Jim Weir: The Rise Gold survey
My “Probability and Statistics” class in college was taught by a cantankerous old geezer. One day we got off onto a tangent about surveys. His advice: “If you want a survey to come out a particular way, just pick your data from folks that don’t have a dog in the fight.”
Certainly Rise Gold must have had a teacher like that in the way they picked their folks to come out with a “strong support” for the Idaho-Maryland Mine project.
Consider this: They picked 100 folks in each of the county’s five supervisorial districts to formulate their data. Think about it.
District 1 is mostly Nevada City, Banner Mountain, and the area around. They will have little, if any, impact on their homes or businesses. Not much of a dog in the fight, is there?
District 2 is mostly Alta Sierra, Lake of the Pines, and the area around. Again, practically no dog in the fight.
District 3 is Grass Valley, McCourtney to the Nevada County Fairgrounds, Ridge Road, Cedar Ridge, and Brunswick Road to the Y. Nearly 100% of the impacts of the mine projects are in this area and there is one huge dog in this fight.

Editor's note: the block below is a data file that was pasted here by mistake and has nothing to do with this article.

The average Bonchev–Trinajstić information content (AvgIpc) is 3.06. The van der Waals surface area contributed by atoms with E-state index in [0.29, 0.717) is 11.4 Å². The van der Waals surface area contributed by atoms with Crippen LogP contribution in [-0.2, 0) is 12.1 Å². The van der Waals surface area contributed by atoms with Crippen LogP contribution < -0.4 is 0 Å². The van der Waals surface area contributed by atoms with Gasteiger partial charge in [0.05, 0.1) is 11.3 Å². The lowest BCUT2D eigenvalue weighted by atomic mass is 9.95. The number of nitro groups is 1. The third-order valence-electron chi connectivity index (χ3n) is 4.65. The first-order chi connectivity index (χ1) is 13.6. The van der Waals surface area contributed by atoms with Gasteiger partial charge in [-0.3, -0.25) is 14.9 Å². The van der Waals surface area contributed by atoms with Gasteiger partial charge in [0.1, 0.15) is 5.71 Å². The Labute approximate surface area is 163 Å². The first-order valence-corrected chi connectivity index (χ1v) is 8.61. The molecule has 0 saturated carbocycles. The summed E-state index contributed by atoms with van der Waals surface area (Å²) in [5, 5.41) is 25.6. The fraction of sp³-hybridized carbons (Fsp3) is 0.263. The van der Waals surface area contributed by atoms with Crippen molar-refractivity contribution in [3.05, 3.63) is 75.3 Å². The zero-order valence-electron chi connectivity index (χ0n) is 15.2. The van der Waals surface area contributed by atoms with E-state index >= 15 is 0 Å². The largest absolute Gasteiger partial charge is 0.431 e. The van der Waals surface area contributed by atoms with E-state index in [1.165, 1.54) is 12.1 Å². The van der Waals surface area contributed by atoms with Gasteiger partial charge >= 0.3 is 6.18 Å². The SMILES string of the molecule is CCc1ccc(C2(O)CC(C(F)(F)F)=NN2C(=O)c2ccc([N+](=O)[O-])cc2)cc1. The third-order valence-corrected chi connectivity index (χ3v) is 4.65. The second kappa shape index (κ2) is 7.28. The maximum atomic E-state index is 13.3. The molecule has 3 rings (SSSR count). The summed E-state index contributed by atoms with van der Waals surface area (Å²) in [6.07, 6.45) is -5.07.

District 4 is from the fairgrounds west to the county line and includes Penn Valley, Lake Wildwood, North San Juan, and all the way out to Lake Camp Far West. For all intents and purposes, there will be zero to minimal impact on this area.
District 5 is all of eastern Nevada County from 5 Mile House to Truckee and all the way to the state line with Nevada. Not only is there no dog in the fight, but you’d be hard pressed to find a single dog hair in that part of the county.
Think, then, if you will, about how the data is skewed. One hundred percent of the impact is on one supervisorial district and the other four have somewhere between zero and a miniscule amount of impact.
Suppose — just suppose — we had a proposal to drain Lake Wildwood and make it the county garbage dump? District 4 would come out of their shoes screaming naughty words. Same for Lake of the Pines and District 2. How about a high-rise hotel on Broad Street in Nevada City? Or how about we extend and widen the runways at Truckee Airport to be able to handle heavy jets 24/7/365 in competition with Reno International?
This survey smacks of the inmates writing the business plan for the asylum.
Jim Weir is a retired Nevada County supervisor for District 3. He is vice president of engineering for RST Engineering in Grass Valley.
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